You are here
Home > Community > Tribe’s energy goals advance with Brighton funding

Tribe’s energy goals advance with Brighton funding

Hurricane Irma had a big impact on the tribe’s communities across South Florida in 2017. Government operations were affected and electrical outages particularly plagued residents in Big Cypress and Brighton. The hurricane’s aftermath came with a monetary cost, too, as the tribe spent significant funds on propane and diesel to power electric generators.

Tribal officials have said the rural nature of Big Cypress (52,338 acres) and Brighton (35,805 acres) makes its electrical grids vulnerable even when significant storms are not involved – to the tune of about 100 events per year or about 20 hours or more per week.

Months after Hurricane Irma, Chairman Marcellus W. Osceola Jr. and the Tribal Council formed a renewable energy committee staffed with key personnel across the tribe to address such issues. One of its goals was to identify opportunities that would allow the tribe to move toward more self sufficiency in its energy demands. It launched a study on the feasibility of operating a tribal utility and began an evaluation of electrical use for more than 600 tribal-owned facilities. The committee also embarked on a “Seminole Rural Reservation Resiliency Initiative.”

The resiliency initiative recently bore fruit as the U.S. Department of Energy announced July 13 that $12 million has been set aside for 13 tribes for projects designed to reduce energy costs and increase energy security. The awardees, which included the Seminole Tribe, are also located in areas the DOE has identified as disproportionately
affected by climate change.

The tribe is now set to receive an award of $2.2 million to install solar PV (photovoltaic) panels and battery storage on the Brighton Reservation. The battery energy storage system (BESS) would be able to power four facilities in the case of an electrical outage – the health clinic, administration building, public safety building and the veterans building. A similar project is already underway in Big Cypress that would be available to power the Frank Billie Field Office, senior center, public safety complex and health clinic. Funds from competitive grants and cost sharing negotiations with the DOE have been in the works for many months.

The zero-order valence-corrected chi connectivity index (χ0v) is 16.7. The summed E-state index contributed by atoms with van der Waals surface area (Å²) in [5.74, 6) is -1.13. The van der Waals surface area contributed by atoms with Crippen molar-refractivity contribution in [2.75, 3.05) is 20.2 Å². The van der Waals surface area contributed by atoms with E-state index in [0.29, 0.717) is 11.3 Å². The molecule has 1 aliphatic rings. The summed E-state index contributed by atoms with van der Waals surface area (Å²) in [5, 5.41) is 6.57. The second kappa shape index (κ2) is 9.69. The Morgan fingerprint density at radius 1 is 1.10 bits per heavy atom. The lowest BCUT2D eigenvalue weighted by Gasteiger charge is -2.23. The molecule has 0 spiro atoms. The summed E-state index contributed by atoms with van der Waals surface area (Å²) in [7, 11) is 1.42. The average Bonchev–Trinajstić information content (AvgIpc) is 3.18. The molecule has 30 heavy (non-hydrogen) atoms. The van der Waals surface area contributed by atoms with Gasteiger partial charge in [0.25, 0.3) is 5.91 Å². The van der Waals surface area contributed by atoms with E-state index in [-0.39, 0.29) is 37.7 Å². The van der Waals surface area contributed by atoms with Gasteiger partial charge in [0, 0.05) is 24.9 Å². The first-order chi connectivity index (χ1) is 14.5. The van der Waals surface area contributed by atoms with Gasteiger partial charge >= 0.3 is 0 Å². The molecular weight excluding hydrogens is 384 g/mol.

The renewable energy committee argues that such projects have an increased urgency for the tribe because it depends on off-reservation providers for the energy it uses for both government operations and economic development. The tribe has no authority over state-regulated utilities and is subject to rate increases and supply interruptions. Unknown, but typically rising, future energy costs also affect the tribe’s ability to plan long-term, the committee has said. In addition, the majority of outside utilities that do produce energy for the tribe do so through burning fossil fuels, which create greenhouse gases and other emissions that have negative effects on the climate and environment.

With the solar PV systems, the tribe’s carbon footprint will be reduced in addition to millions of dollars it stands to save in local utility energy costs over the life of the project. Another added benefit is that tribal members can be trained on the construction, operation and maintenance of the systems and it is expected to serve as a model for other Native and non-Native communities across the country.

“It’s exciting to see the tribe moving through the process of energy infrastructure for energy resilience for its future,” Paul Backhouse, the senior director of the tribe’s Heritage and Environment Resources Office (HERO) and a member of the renewable energy committee, said. “[Brighton and Big Cypress] are the first of big transformations that we’ll see.”

Solar panels like these will be used to harness the energy of the sun for battery powered storage on the Brighton and Big Cypress reservations. (Image via Facebook)
Damon Scott
Damon is a multimedia journalist for the Seminole Tribune. He has previously been an editor and reporter for digital and print media in Florida and his home state of New Mexico. Send him an email at